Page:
As a condition of receiving a grant from an appropriation of state funds, the recipient of the grant must agree to minimize administrative costs. The granting agency is responsible for negotiating appropriate limits to these costs so that the state derives the optimum benefit for grant funding.
An employee of the executive branch involved directly or indirectly in grants processes, at any level, is subject to the code of ethics in section 43A.38.
(a) The commissioner must develop policies regarding code of ethics and conflict of interest designed to prevent conflicts of interest for employees, committee members, or others involved in the recommendation, awarding, and administration of grants. The policies must apply to employees who are directly or indirectly in the grants process, which may include the following:
(1) developing request for proposals or evaluation criteria;
(2) drafting, recommending, awarding, amending, revising, or entering into grant agreements;
(3) evaluating or monitoring performance; or
(4) authorizing payments.
(b) The policies must include:
(1) a process to make all parties to the grant aware of policies and laws relating to conflict of interest, and training on how to avoid and address potential conflicts; and
(2) a process under which those who have a conflict of interest or a potential conflict of interest must disclose the matter.
(c) If the employee, appointing authority, or commissioner determines that a conflict of interest exists, the matter shall be assigned to another employee who does not have a conflict of interest. If it is not possible to assign the matter to an employee who does not have a conflict of interest, interested personnel shall be notified of the conflict and the employee may proceed with the assignment.
A state employee who discovers evidence of violation of laws or rules governing grants is encouraged to report the violation or suspected violation to the employee's supervisor, the commissioner or the commissioner's designee, or the legislative auditor. The legislative auditor shall report to the Legislative Audit Commission if there are multiple complaints about the same agency. The auditor's report to the Legislative Audit Commission under this section must disclose only the number and type of violations alleged. An employee making a good faith report under this section has the protections provided for under section 181.932, prohibiting the employer from discriminating against the employee.
(a) A grant agreement is not valid and the state is not bound by the grant unless:
(1) the grant has been executed by the head of the agency or a delegate who is party to the grant;
(2) the accounting system shows an encumbrance for the amount of the grant in accordance with policy approved by the commissioner; and
(b) The combined grant agreement and amendments must not exceed five years without specific, written approval by the commissioner according to established policy, procedures, and standards, or unless the commissioner determines that a longer duration is in the best interest of the state.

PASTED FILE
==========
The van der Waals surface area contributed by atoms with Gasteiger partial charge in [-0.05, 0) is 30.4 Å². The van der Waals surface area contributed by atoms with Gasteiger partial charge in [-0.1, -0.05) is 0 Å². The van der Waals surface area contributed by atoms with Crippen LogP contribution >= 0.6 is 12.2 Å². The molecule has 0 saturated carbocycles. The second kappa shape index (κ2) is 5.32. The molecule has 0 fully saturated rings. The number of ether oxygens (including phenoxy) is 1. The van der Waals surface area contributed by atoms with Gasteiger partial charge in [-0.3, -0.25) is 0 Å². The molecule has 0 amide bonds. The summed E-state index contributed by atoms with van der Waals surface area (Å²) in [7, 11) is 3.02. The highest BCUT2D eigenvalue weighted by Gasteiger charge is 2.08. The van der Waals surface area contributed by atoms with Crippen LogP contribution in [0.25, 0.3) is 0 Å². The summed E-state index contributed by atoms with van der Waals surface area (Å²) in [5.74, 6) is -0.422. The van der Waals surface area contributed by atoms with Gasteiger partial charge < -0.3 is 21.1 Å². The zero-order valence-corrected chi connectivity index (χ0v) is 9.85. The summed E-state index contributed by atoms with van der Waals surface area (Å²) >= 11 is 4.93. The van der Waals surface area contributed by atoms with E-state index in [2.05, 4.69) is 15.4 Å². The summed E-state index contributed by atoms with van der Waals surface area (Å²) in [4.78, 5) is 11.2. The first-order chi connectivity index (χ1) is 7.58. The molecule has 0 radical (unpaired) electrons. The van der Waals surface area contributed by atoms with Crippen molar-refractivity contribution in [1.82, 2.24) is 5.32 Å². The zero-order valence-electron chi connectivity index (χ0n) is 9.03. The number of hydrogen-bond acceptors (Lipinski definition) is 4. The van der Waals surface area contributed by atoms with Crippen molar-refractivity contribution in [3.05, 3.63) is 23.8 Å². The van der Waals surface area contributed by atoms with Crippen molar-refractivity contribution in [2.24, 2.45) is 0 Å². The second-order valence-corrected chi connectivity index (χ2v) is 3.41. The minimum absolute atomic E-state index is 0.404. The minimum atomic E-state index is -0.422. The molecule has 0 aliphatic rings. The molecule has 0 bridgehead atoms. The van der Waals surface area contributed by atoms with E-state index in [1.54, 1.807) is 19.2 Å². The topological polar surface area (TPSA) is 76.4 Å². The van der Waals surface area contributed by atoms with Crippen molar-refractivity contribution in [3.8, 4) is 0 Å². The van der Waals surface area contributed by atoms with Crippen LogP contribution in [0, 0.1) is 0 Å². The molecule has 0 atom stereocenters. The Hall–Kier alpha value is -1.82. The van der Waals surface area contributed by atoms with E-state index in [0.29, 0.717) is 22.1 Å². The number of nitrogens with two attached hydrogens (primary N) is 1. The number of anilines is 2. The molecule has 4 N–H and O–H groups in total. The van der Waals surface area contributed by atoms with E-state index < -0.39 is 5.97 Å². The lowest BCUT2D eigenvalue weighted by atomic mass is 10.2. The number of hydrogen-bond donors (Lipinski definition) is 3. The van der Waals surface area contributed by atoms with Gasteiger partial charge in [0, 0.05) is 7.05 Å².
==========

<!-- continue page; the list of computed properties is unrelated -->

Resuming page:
(c) A fully executed copy of the grant agreement with all amendments and other required records relating to the grant must be kept on file at the granting agency for a time equal to that required of grantees in subdivision 8.
(d) Grant agreements must comply with policies established by the commissioner for minimum grant agreement standards and practices.
(e) The attorney general may periodically review and evaluate a sample of state agency grants to ensure compliance with applicable laws.
A granting agency shall diligently administer and monitor any grant it has entered into.
Payments to the grantee may not be issued until the grant agreement is fully executed. Encumbrances for grants issued by June 30 may be certified for a period of one year beyond the year in which the funds were originally appropriated as provided by section 16A.28, subdivision 6.
(a) A grant agreement made by an executive agency must include an audit clause that provides that the books, records, documents, and accounting procedures and practices of the grantee or other party that are relevant to the grant or transaction are subject to examination by the granting agency and either the legislative auditor or the state auditor, as appropriate, for a minimum of six years from the grant agreement end date, receipt and approval of all final reports, or the required period of time to satisfy all state and program retention requirements, whichever is later. If a grant agreement does not include an express audit clause, the audit authority under this subdivision is implied.
(b) If the granting agency is a local unit of government, and the governing body of the local unit of government requests that the state auditor examine the books, records, documents, and accounting procedures and practices of the grantee or other party according to this subdivision, the granting agency shall be liable for the cost of the examination. If the granting agency is a local unit of government, and the grantee or other party requests that the state auditor examine all books, records, documents, and accounting procedures and practices related to the grant, the grantee or other party that requested the examination shall be liable for the cost of the examination.
The attorney general may pursue remedies available by law to avoid the obligation of an agency to pay under a grant or to recover payments made if activities under the grant are so unsatisfactory, incomplete, or inconsistent that payment would involve unjust enrichment. The contrary opinion of the granting agency does not affect the power of the attorney general under this subdivision.
Notwithstanding any other law, an agency may not require an Indian tribe or band to deny its sovereignty as a requirement or condition of a grant with an agency.